Every Wednesday, Justin Warner, winner of Food Network Star Season 8, is remixing the Chopped Champion baskets as seen in the episode the night before in pure Justin Warner-style: edgy, intense, passionate and full of witty. If you’ve ever watched an episode and found yourself yelling at the TV, “I would have made this and that instead!” then these are the posts for you.
by Justin Warner
I play the Chopped game differently from most. My goal is not to transform things but to find the simplest way to make them work together. I’m not a magician or a craftsman — I’m more like a negotiator or ombudsman. I also try to think of the ingredients as something other than what they are. Yes, they might be duck tongues, but it’s easier to play with them if you think of them as chicken tenders. Make sense? With all of that said, here’s what I would do with the baskets from last night’s episode.
Appetizer basket: Haggis, smoked Gouda, celery and prunes
First things first: We have to get over haggis. It’s just a scary version of sausage, boudin noir, liverwurst, scrapple, etc. These are all things that our grandparents ate when they were kids and they didn’t bat an eye. So let’s just relax here and assume that this is a gamey, offaly-good sausage.
Looking at the rest of the ingredients in the basket, there is a common thread of earthy, smoky, gamey and raisiny flavors. These are friends already, so the last thing to figure out is the celery, which, thankfully, is crisp and refreshing. So I came up with the idea to make a funky, earthy, smoky main component with a sauce or condiment of celery.
What I’d do: Fill those ugly prunes with smoked Gouda, then cut off a few chunks of haggis. I’ll then grab some nori from the pantry and cut them into strips to strap the haggis to the prunes. I’d heat those suckers up, then season with a little lemon juice, salt and pepper.
The celery? I’d use this as the backbone of a finely chopped pico de gallo to offset the flavors of the haggis and prunes. Behold, a modern-day version of devils on horseback!
Entree basket: Fish heads, hon shimeji mushrooms, crema and sugar cookie dough
Rolly, polly. Just say it. Fish heads are great for stock — so it looks like this will be the backbone of a stock, but they also contain some of the most primo meat in the fish — the eyes and the cheeks. Eyes might sound gross, but they are highly prized in Japanese cuisine. They have a discernibly sweet flavor and an extremely unique (to put it diplomatically) texture. The stock could be fortified with the crema to make a sauce. Add mushrooms and we have a fish-based stroganoff. Stroganoff requires pasta and since we already have dough, I’m set there.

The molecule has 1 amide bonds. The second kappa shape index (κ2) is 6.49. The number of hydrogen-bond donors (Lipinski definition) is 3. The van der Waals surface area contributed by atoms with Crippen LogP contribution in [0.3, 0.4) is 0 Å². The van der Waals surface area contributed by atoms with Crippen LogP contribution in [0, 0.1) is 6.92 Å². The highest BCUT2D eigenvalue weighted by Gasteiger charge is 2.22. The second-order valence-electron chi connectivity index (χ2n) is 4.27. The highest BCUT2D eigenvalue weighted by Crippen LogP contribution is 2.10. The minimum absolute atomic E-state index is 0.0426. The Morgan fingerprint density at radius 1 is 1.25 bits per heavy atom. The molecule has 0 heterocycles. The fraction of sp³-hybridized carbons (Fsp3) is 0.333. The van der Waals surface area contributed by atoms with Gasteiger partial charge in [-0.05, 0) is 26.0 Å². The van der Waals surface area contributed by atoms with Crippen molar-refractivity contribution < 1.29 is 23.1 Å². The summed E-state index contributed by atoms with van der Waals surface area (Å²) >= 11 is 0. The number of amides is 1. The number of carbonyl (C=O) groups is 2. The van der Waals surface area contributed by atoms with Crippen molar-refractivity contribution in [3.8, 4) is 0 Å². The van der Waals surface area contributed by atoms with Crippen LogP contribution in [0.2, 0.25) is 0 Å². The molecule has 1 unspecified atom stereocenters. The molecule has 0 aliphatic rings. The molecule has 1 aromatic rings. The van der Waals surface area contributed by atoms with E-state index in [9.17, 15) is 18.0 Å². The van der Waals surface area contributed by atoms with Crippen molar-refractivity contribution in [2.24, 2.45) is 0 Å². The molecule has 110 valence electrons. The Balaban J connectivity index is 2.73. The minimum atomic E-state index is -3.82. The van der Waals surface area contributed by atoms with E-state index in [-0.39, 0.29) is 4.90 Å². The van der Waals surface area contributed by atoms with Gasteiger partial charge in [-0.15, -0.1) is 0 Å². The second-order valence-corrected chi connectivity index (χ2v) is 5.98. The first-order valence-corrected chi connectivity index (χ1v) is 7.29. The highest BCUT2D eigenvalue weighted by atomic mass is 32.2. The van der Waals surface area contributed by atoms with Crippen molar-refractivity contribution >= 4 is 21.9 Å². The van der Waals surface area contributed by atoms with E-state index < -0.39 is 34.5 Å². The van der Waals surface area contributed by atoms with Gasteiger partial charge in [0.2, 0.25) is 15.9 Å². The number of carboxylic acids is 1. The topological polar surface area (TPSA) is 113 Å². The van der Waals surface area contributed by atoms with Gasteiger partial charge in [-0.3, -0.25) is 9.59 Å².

What I’d do: Roast the fish heads in a hot oven. Simultaneously boil some water with a colander floating in it. Add one-half the mushrooms, some kombu or bonito flakes, soy sauce (great with mushrooms, big umami flavors) and plunge the fish heads in after removing the cheek meats and eyes. Let this roll until it’s time to fortify with the crema. Roast the mushrooms with a little olive oil, salt and pepper. Roll out the cookie dough with a little extra flour, salt and lemon zest to neutralize some of the sweetness. Cut them into tagliatelle and boil like noodles.
Remove the colander of heads and weeds. Blend the crema with the fish stock and adjust for seasoning. Plate the noodles, add the mushrooms and top with the sauce. Place the seasoned eyes and cheeks on top. Garnish with lemon zest and no regret.
Dessert basket: Spiral ham, green plantains, water chestnuts and spiced rum
I think the first thing everyone is going to think of is bananas foster, but a green plantain is not a banana and never will be. You must think of these ingredients as what they really are. The ham is salt and smoke. The plantains are a starch. The chestnuts are texture. The rum is sugar and spices.
What I’d do: Tostones! Slice the plantains into one-fourth-inch pieces. Smash them once and drop them into a fryer. Remove them, hit them with powdered sugar. Brunoise the ham and water chestnuts to be the same size. Chuck the ham into a pan with rum, brown sugar and butter. Now we are making salted caramel, albeit ham-salted.
Put the water chestnuts in lime juice and a little sugar to give them some actual flavor. The lime juice will play nice with all the other ingredients.
Plop a tostone on a plate and add a few water chestnuts. Add another tostone on top. Add a spoon of caramel ham chunks and another tostone layer. Add chestnuts then another tostone. Add another spoon of caramel ham chunks. Top with a final tostone and hit it with powdered sugar on top. Garnish with a sugar-dipped lime. Did I just make a Napoleon? No, I made a mille-feuille. Is there a difference? Yes! I don’t make Napoleons on Chopped.
- Where to Start and What to Make: The Kitchen’s Guide to Culinary Basics
- What to Watch: Family Bonding on Farmhouse Rules and the Series Premiere of All-Star Academy
- The All-Star Academy Mentors Talk Competitive Strategy — and Some Serious Smack
- One of These Things Is Not Like the Other — Chopped After Hours